For a long time in proofing croissants, I've used levain rather then adding commercial yeast. Call it purity or foolishness, I call it a challenge. If you don't remember, here's proof of the batch that blew open the doors to my fermentation nirvana. And if you don't want to click, let's just say I ended up with the most perfect croissants in human history. Okay, they were the best I had ever personally made.
Subsequently, my success failed to replicate itself, with me repeatededly proving incapable of remaking magic. It was as if I had forgotten some critical step. Was it underproofing, excessive acidity, weak mixing? It was a mystery, leaving me in a tail spin of croissant insecurity, despondently facing the fact that there would be no matrix of layers for this baker.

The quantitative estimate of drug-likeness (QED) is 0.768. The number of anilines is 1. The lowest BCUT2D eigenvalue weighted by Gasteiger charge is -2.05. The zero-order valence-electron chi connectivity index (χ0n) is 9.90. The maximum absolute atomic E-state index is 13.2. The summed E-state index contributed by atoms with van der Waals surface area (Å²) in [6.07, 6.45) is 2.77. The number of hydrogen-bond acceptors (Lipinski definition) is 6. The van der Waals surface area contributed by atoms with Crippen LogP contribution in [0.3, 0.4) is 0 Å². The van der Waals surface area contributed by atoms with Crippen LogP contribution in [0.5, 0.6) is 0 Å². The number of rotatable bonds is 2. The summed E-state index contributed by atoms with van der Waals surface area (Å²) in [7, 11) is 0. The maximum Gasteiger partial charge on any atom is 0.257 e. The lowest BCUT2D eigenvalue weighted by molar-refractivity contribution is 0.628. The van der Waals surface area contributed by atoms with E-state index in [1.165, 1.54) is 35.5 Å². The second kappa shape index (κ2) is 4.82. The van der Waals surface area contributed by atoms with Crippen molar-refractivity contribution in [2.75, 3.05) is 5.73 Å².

To cut to the chase, I dug in and researched and rolled and even thought of throwing in my baker's towel. Was it back to commercial yeast for me? Almost, but first I decided to seek counsel from Aidan Chapman and Dirk Braeckman, both of them bringing up the idea "everything cold," meaning from fermentation to butter. Between the big chill and the big bang hot oven, voila... sproink! My layers returned, just four the fourth of July holiday weekend.